By 2013, China had already surpassed the United States in becoming the world’s largest market for online retail sales. At the end of 2015, the ecommerce market in China tallied in at over $672 billion in sales, and was expected to grow at a rate of over 53% each year.
With mobile sales accounting for a major proportion of these sales, the expectation is that exponential growth will continue to grow alongside the growth of these mobile sales. With over 380 million online shoppers already documented at the end of 2015, the opportunity for brands entering this marketplace is, to say the least, huge.
However, e-commerce is essentially controlled and monitored by three major Chinese companies: Alibaba, Tencent, and Baidu. To understand these companies is to understand how to market and sell a product online in China.
There’s no way to talk about China’s e-commerce or anything regarding Chinese retail without mentioning Alibaba. Founded in 1999, it quickly skyrocketed to amazing levels of success, including a record-breaking IPO of $25 billion in New York in 2014.
In 2015, sales on Alibaba’s platforms comprised three-quarters of China’s total online retail sales. It’s these varied platforms that distinguish Alibaba from its competitors, offering highly successful B2C (Tmall.com), B2B (Taobao), and C2C (Taobao Marketplace, an offshoot of Taobao) marketplaces.
Along with stakes in multiple other companies, including Lyft, and other successful components like the ewallet software Alipay, Alibaba continues to dominate and grow in the Chinese online retailer scene.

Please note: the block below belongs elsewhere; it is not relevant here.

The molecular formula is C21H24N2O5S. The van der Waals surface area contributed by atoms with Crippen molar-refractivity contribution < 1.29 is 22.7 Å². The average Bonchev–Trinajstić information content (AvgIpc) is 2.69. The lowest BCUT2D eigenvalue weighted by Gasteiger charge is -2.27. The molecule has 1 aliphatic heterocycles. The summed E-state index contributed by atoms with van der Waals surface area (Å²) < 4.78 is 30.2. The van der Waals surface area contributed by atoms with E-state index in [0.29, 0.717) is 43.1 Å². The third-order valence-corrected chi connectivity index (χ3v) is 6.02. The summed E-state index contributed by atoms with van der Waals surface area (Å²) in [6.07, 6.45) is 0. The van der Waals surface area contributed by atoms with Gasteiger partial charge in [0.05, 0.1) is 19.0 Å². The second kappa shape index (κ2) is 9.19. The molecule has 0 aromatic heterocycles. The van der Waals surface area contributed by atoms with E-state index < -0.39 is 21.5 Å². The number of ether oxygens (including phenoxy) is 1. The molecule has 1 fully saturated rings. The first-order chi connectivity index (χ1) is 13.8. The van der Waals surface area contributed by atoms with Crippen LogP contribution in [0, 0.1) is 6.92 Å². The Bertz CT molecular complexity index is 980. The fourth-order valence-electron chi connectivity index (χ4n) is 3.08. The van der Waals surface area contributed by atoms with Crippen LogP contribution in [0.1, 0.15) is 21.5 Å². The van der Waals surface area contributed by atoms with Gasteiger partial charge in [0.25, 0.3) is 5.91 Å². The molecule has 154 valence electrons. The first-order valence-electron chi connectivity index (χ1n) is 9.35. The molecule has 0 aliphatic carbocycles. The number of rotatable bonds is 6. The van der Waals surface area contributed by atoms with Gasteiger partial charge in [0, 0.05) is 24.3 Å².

Tencent, the company behind WeChat, has an extremely loyal social media following that it has since turned into one of the largest communities of online shoppers in China. By partnering with JD.com in 2014, Tencent took its 350 mllion-plus WeChat users and its $1.8 billion gaming sector and hoped to attract those users to a new e-marketplace.
The effort clearly paid off, with revenue reaching over $3.3 billion by the end of 2015. By using the social media aspect of its company, particularly QQ and WeChat, Tencent is promoting its ecommerce platform and posing the largest threat to Alibaba.
Known in most circles as the Google of China, Baidu is a search engine behemoth that has recently entered into the ecommerce sphere. With over $2.4 billion in net revenue by the end of Q1 in 2016, the company is on the fast track to becoming a major competitor in the ecommerce sphere.
These investments have been promising thus far, with the company focusing on tech startups that range from mobile games to food-focused Indian startup, Zomato. In 2014, Baidu established a partnership with Hong Kong-based Wanda and fellow competitor Tencent for a joint e-commerce venture that was meant to directly pressure Alibaba as the largest O2O (online-to-offline) platform in the world.
The $814 million deal sets Baidu up to continue on its trajectory to becoming a powerful force in the ecommerce market.
Rae Seinbach – Guest Contributor
Rae is a contributor for Fueled and a business analyst at a tech software company here in New York City. A graduate of Tufts University with a combined International Relations and Chinese degree, Rae has also worked abroad in China in the marketing and hospitality fields. She is passionate about travel, food, and writing, of course.
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